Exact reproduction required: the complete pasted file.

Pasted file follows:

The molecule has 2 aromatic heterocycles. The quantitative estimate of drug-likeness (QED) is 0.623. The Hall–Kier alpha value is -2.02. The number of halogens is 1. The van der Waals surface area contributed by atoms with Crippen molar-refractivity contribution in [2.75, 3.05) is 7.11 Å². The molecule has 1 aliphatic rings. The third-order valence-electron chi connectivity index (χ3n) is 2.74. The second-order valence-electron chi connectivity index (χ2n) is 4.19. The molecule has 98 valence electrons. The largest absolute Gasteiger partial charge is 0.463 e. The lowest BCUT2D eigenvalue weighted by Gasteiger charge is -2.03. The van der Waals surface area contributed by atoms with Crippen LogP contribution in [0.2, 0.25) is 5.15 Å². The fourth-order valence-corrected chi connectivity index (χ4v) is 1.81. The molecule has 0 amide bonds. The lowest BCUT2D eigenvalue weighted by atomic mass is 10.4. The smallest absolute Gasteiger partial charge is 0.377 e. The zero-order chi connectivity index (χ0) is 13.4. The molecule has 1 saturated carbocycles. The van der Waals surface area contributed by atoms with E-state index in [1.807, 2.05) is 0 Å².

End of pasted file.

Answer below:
The molecule has 2 aromatic heterocycles. The quantitative estimate of drug-likeness (QED) is 0.623. The Hall–Kier alpha value is -2.02. The number of halogens is 1. The van der Waals surface area contributed by atoms with Crippen molar-refractivity contribution in [2.75, 3.05) is 7.11 Å². The molecule has 1 aliphatic rings. The third-order valence-electron chi connectivity index (χ3n) is 2.74. The second-order valence-electron chi connectivity index (χ2n) is 4.19. The molecule has 98 valence electrons. The largest absolute Gasteiger partial charge is 0.463 e. The lowest BCUT2D eigenvalue weighted by Gasteiger charge is -2.03. The van der Waals surface area contributed by atoms with Crippen LogP contribution in [0.2, 0.25) is 5.15 Å². The fourth-order valence-corrected chi connectivity index (χ4v) is 1.81. The molecule has 0 amide bonds. The lowest BCUT2D eigenvalue weighted by atomic mass is 10.4. The smallest absolute Gasteiger partial charge is 0.377 e. The zero-order chi connectivity index (χ0) is 13.4. The molecule has 1 saturated carbocycles. The van der Waals surface area contributed by atoms with E-state index in [1.807, 2.05) is 0 Å².